At present, Church of England parishes that do not accept the ordination of women to the priesthood can request the ministry of “flying bishops” with similar views rather than be ministered to by a diocesan bishop who accepts women priests. This arrangement would clearly come under severe strain if the episcopate included women.

Suspect surrenders in slaying of U.S. nun
ALTAMIRA, Brazil – Amair Frejoli de Cunha, a suspect in the Feb. 12 murder of Sister Dorothy Stang, surrendered to police, Feb. 19.

Three other suspects have been taken into custody following the murder of the 73-year-old member of the Sisters of Notre Dame de Namur. Police are still searching for Vitalmiro Goncalves de Moura, the rancher who reportedly ordered the killing. Moura was interested in the near-pristine land Sister Stang wanted for her Sustainable Development Project, a protected area that residents could develop if they preserved the environment.

CRS provides assistance to thousands of Afghans
GHOR PROVINCE, Afghanistan – Teams from Catholic Relief Services (CRS) are leading efforts to provide food, heaters and medicines to thousands in western Afghanistan, where severe cold and snow up to nine feet deep have cut off communities from food and medical care and triggered severe hunger, illness and death.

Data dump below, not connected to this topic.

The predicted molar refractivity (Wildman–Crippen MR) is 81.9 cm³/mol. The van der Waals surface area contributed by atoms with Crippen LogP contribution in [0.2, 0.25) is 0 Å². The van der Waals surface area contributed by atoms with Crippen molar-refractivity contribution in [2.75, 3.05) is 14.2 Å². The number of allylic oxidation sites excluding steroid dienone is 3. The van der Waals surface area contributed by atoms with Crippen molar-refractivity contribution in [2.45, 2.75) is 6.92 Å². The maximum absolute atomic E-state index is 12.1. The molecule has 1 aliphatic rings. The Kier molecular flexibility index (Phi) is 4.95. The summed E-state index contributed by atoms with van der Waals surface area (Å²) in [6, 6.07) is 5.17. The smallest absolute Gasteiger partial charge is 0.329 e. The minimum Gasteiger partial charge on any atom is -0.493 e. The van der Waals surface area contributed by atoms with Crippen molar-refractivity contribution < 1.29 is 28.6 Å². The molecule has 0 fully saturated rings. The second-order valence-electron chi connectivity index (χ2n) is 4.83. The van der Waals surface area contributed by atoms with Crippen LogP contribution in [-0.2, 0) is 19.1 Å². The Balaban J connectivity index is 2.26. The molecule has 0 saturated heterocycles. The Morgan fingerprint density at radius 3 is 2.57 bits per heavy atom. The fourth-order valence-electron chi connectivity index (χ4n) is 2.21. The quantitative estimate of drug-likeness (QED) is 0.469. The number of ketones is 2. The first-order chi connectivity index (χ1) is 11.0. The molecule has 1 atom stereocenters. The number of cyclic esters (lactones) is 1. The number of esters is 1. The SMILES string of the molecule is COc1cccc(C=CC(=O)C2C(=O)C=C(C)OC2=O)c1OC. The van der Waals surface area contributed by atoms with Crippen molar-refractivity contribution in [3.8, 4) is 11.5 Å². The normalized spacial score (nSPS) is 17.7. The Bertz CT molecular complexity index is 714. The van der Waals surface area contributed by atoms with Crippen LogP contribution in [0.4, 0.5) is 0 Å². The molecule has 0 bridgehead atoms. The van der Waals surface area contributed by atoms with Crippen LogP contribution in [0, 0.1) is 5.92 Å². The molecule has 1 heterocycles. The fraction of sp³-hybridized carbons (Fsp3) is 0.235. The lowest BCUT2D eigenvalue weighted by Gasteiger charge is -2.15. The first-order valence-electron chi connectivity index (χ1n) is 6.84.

Some 265 people are confirmed dead, including 73 children who died from an outbreak of measles and whooping cough in Ghor Province. CRS provided an initial $60,000 for kerosene stoves, fuel and leasing of heavy machinery to clear roads. A medical team was recently dispatched to distribute antibiotics, ointments and other medicines.

Up to $200,000 in U.S. funds are being funneled through CRS to provide emergency assistance.

Pro-life group applauds U.N. call for cloning ban
WASHINGTON – Jeanne E. Head, a representative for National Right to Life, praised delegates to the U.N. legal committee who recently voted to accept a declaration calling on all nations to enact laws prohibiting all forms of human cloning.
“Cloning and killing living human embryos to obtain their stem cells for experimentation is unethical and unnecessary,” she said. “Adult stem cells are the only stem cells that have helped thousands of patients, including those with spinal cord injuries and diseases like Parkinson’s, and new clinical uses expand almost weekly.”